Tuesday, August 31, 2010

Thoughts on Blogging

Alas, we returned from our trip and within a day, my eldest daughter had an accident that left her in pain, on crutches and with a big boot on her right ankle. Needless to say, her injury has put the brakes on some of our plans. (I sound rather like a broken record, don't I?)

Posting here will likely be sporadic as I help her through her recovery. Until then, I'd like to leave you with an excerpt from a conversation she and I had as the family sipped hot chocolate round a restaurant's fire pit on a brisk day in California.

Daughter: "I don't understand the point of blogging. "

Mom: "I like blogging. I enjoy the interaction. It's like having a conversation."

Daughter: "Ha! Blogging isn't talking to someone. It's talking to yourself and hoping somebody cares."

Yep, nothing like a teen's sharp sense of humor...

Wednesday, August 18, 2010

Monday, August 9, 2010

Lying Fallow

I just walked past the rented sewing machine I hoped to use while here in California. Alas, it's sitting alone and forlorn, under its dust cover. Maybe I'll get to it tomorrow. If not, I'm going to be heartened by a statement by Lyric Kinard at the start of her book, Art + Quilt, about a period in her life: "My progress was slow because my priorities needed to lie elsewhere." Yep, that's me right now.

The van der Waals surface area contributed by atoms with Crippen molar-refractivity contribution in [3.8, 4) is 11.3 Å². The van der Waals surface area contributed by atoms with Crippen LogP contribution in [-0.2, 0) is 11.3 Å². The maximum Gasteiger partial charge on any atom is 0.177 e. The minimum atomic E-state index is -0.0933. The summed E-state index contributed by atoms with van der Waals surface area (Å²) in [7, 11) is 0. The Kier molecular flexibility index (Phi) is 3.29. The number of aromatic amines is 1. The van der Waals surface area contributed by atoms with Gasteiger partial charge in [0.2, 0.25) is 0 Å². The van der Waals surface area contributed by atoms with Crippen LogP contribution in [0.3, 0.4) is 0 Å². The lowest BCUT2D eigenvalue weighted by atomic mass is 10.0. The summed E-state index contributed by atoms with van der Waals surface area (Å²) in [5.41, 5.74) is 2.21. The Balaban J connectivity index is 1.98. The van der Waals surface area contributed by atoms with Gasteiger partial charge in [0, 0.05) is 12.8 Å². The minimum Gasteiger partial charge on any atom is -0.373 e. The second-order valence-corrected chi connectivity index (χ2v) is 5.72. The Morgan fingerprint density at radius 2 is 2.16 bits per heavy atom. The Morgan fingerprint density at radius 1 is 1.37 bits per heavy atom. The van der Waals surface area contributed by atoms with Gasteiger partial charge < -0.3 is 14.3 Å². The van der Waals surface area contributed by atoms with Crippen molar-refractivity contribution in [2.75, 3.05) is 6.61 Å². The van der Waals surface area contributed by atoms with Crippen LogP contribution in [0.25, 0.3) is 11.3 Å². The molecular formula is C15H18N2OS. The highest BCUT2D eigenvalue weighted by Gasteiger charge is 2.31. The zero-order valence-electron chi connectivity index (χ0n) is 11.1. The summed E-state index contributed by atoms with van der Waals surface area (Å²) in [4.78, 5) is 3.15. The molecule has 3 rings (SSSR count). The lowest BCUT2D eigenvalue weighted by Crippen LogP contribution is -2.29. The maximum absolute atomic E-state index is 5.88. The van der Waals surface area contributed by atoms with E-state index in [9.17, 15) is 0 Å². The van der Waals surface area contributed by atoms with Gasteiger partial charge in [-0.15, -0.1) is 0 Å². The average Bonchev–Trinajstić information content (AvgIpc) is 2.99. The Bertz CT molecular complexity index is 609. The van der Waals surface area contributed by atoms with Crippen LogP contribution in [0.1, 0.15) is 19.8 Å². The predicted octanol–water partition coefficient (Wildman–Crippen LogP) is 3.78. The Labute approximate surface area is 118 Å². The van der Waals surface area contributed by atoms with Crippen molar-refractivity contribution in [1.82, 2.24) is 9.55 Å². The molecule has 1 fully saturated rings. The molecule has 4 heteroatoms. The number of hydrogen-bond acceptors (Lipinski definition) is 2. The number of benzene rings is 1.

But, like Lyric, I'm using this downtime to store up thoughts, ideas, and to learn. I've just started to read through Lyric's book. Her first chapter is interspersed with quotes and short excerpts from lots of creative folk, from writers, to fiber artists, to painters. It's inspiring to read about creativity and the personal path to reach it.

I've also been reading, Finding your Own Visual Language, by Jane Dunnewold, Claire Benn and Leslie Morgan. What a great idea to make all the illustrations related to the exercises in black and white to make it easier to focus on composition and not "... the seduction of color". The intent of the book is to facilitate each artist's journey to discover the compositional style that best suits his/her artistic voice. This book is rife with exercises I've never seen before. Like Dunnewold's book, Complex Cloth, I find myself getting antsy as I read -- how can anyone read these books cover to cover without leaping up, absolutely overflowing with ideas? While I haven't been able to snip a thread or put paintbrush to fabric, my head and heart are bursting with excitement nonetheless. I can't wait to try out some of these exercises.

For now, I am content with my camera. There aren't lots of photo opportunities on the drive to and from the physical therapist's office, but we have gone on a few driving explorations when my daughter's knee can tolerate it. The other day we decided to discover what lay in "that" direction. When we'd had enough, we turned around in a parking lot, only to discover a rusty old pick up truck. It was gorgeous in its decay. My pictures don't do it justice, but here's one photo I do still like.


I hope all's well with you.